The House Freedom Caucus, which last month banded together to block a House Republican effort to overhaul Obamacare, has decided that a revised plan to modify the health care law is good enough to support.
The revised proposal includes an amendment that allows states to opt out of major portions of Obamacare.
The amendment was developed through the work of Freedom Caucus Chairman Mark Meadows, R-N.C., and Rep. Tom MacArthur, R-N.J.
The amendment lets states apply for waivers from an Obamacare provision that will not allow insurers to charge higher premiums for sick people and from another that mandates minimum insurance coverage requirements. Instead, states can offer high-risk pools as an alternative.
— The Hill (@thehill) April 26, 2017
“While the revised version still does not fully repeal Obamacare, we are prepared to support it to keep our promise to the American people to lower healthcare costs,” the Freedom Caucus said in a statement.
“We look forward to working with our Senate colleagues to improve the bill. Our work will continue until we fully repeal Obamacare.”
One conservative group seconded the Freedom Caucus.
“While we’re still short of full repeal, this latest agreement would give states the chance to opt out of some of Obamacare’s costliest regulations, opening the way to greater choice and lower insurance premiums,” Club for Growth President David McIntire said in a statement.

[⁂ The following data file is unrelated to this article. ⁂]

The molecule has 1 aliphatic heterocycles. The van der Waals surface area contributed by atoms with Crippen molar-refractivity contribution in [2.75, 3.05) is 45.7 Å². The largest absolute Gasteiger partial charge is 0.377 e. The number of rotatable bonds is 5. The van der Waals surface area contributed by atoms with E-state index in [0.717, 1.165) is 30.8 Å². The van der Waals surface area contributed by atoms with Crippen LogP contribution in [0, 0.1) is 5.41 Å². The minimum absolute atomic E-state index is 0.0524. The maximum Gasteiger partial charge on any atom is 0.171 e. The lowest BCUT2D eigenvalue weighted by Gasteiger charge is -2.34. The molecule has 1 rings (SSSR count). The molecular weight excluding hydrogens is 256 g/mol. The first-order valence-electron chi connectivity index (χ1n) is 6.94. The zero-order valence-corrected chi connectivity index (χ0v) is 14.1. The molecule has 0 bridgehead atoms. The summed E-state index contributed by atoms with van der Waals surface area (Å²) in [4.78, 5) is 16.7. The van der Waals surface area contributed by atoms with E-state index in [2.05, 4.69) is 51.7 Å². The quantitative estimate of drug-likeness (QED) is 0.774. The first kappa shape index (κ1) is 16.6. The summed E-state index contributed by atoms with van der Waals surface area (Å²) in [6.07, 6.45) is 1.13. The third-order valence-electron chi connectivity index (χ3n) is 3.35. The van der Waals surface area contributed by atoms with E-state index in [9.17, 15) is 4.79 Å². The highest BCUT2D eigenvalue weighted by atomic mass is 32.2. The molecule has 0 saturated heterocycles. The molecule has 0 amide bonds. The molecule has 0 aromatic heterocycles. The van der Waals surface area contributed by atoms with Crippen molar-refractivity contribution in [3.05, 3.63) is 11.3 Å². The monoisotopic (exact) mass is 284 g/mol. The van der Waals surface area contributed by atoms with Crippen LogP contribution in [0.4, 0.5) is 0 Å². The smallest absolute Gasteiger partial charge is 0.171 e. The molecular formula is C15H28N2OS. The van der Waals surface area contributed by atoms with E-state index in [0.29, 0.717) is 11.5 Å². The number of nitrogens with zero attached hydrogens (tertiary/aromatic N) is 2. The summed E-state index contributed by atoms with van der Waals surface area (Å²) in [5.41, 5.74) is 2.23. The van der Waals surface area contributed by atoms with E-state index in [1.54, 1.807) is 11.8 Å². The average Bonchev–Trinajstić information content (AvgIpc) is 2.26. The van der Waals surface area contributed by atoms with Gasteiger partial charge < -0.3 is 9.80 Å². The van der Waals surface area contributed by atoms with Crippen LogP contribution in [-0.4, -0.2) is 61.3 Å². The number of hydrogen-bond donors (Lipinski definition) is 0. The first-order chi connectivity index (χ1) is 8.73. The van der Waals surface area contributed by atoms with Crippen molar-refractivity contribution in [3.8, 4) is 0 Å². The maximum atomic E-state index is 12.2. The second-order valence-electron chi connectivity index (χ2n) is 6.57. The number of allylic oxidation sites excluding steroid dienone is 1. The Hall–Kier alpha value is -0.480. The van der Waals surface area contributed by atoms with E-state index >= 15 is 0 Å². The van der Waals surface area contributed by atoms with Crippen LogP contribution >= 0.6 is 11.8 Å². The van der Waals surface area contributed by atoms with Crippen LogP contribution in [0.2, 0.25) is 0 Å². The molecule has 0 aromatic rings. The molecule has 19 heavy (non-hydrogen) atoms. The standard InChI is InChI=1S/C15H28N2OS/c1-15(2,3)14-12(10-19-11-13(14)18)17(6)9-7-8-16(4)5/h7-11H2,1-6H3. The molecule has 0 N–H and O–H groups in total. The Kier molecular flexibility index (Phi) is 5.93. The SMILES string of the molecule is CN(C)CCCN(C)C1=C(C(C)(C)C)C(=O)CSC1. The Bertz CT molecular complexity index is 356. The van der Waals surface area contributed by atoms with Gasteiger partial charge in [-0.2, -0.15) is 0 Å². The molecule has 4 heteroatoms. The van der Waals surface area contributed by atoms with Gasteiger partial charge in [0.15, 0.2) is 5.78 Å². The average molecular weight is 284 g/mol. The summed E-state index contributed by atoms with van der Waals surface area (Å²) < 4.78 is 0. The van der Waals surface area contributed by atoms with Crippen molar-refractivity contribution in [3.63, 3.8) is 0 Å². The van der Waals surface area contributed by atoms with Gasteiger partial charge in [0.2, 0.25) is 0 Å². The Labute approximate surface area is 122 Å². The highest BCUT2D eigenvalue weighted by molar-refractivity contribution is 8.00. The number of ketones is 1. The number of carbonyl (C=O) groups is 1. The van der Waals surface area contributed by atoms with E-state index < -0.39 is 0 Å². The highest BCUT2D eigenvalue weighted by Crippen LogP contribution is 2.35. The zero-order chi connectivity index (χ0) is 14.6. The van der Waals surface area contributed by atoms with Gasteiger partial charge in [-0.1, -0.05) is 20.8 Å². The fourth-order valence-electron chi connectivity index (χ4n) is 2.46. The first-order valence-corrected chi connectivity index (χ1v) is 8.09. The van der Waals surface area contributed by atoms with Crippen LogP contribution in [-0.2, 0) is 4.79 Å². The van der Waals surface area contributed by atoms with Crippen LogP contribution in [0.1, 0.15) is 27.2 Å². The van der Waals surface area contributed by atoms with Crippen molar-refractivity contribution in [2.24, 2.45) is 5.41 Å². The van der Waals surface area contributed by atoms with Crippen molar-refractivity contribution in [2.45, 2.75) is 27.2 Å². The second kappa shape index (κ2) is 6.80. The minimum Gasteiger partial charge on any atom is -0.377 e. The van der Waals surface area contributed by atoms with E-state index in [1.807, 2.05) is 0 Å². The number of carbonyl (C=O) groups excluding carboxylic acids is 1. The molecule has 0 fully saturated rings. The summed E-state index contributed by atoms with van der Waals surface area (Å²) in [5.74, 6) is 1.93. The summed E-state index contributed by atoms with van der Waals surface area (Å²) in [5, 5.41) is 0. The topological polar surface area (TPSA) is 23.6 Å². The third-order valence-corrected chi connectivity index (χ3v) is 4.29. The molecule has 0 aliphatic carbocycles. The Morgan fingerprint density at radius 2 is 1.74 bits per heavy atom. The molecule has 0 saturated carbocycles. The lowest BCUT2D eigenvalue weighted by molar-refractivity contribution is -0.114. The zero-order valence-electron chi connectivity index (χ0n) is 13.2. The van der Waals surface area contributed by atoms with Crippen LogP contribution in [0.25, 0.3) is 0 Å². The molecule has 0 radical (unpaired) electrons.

Now that conservatives are on board, the question remains whether a sufficient number of moderate Republicans will join them to pass the legislation.
“We think the MacArthur amendment is a great way to lower premiums, give states more flexibility, while protecting people with preexisting conditions,” House Speaker Paul Ryan, R-Wisc., said Wednesday. “We think it’s constructive.”
Ryan said the amendment “helps us get to consensus” but did not say how close Republicans are to the 216 votes needed to pass the measure.
However, Rep. Ryan Costello, R-Pa., said that the changes made to attract conservatives represented, to him, the kind of concerns that “obviously make me have to think long and hard about it.”
“We as a team all recognize we need to get to yes. The devil’s in the details of getting there,” said Rep. Chris Collins, R-N.Y., a moderate who supports the bill.